Nutrition

News 2381 views last update:6 Aug 2012

Research: Benzoic acid and pig bones strength

Combined Swiss-French research has shown that the presence of benzoic acid in pig feed does not have any lasting negative effects on bones of growing pigs.

Benzoic acid, an additive that reduces ammonia formation in the slurry, is added to many pig feeds nowadays in order to minimise environmental pollution. In addition, the feeds also contain low phosphorus and protein concentrations.
 
Since both a low phosphorus (P) intake and metabolic acidosis compromise bone mineralisation, the effect of a diet with a low concentration of calcium (Ca), phosphorus and crude protein and the effect of benzoic acid on Ca and P metabolism were examined in an experiment using pigs from 13 to 64 kg body weight.
 
Compared to the control piglet and grower diets, the intake of the low nutrient piglet and grower diets reduced Ca and P retention by 27% and 24%, respectively, reduced the growth rate of the piglets by 7%, and decreased the bone breaking strength and bone mineral content by 5% in the animals which were slaughtered at 64 kg body weight.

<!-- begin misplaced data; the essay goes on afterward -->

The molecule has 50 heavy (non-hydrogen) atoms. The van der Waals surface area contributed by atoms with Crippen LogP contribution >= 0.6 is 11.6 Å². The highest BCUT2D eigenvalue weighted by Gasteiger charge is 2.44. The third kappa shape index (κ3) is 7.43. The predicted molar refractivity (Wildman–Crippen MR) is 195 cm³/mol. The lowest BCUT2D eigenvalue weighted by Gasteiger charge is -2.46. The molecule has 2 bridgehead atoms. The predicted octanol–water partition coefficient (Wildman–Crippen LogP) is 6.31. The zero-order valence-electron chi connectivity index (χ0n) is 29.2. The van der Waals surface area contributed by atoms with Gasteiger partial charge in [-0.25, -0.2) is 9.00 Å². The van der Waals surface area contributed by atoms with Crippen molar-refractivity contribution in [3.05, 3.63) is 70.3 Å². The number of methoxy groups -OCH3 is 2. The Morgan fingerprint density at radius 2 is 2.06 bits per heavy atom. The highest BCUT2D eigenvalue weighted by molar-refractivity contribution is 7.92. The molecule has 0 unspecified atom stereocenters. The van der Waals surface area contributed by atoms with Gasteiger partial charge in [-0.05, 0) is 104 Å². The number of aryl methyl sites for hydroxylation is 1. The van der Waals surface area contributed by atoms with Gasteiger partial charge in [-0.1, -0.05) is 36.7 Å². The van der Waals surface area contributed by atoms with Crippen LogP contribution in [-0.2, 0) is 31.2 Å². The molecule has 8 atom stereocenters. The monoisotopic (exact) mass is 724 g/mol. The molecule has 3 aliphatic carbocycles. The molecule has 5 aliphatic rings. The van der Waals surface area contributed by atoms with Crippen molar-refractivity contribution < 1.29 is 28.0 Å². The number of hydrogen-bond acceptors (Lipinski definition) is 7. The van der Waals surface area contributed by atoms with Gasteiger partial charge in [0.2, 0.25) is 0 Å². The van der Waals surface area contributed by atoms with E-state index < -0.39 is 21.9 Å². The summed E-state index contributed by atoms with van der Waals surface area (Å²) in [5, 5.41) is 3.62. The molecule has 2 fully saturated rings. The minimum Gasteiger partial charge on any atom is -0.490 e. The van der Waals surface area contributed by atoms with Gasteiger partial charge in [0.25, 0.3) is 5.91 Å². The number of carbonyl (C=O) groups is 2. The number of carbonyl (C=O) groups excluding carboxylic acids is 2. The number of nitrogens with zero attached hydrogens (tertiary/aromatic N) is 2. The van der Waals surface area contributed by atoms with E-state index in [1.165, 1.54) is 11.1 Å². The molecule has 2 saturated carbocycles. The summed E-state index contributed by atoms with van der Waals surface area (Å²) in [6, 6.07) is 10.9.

Digestibility
Benzoic acid (5 and 10 g per kg piglet and grower diet, respectively) did not influence the apparent digestibility of Ca, increased the apparent digestibility of P by 5% and increased the urinary Ca and P output by 70% and 83%, respectively, but had no effect on the proportion of ingested Ca and P which was retained.
 
Furthermore, benzoic acid increased the serum activity of the bone formation marker alkaline phosphatase at 25 and 40 kg body weight by 17% and 13%, respectively and decreased the concentration of the bone resorption marker serum crosslaps at 25 kg body weight by 12%, implying that benzoic acid affected bone metabolism at 25 and 40 kg body weight.
 
Blood variables
Since benzoic acid neither affected the blood variables at 60 kg nor the bone breaking strength and bone mineral content, any possible negative effect of benzoic acid on bone metabolism of the piglets and of the young growing animals thus seems to have disappeared during the last period of the grower period.
 
The research was recently published in the scientific publication Animal Feed Sciency and Technology.
 

Dick Ziggers

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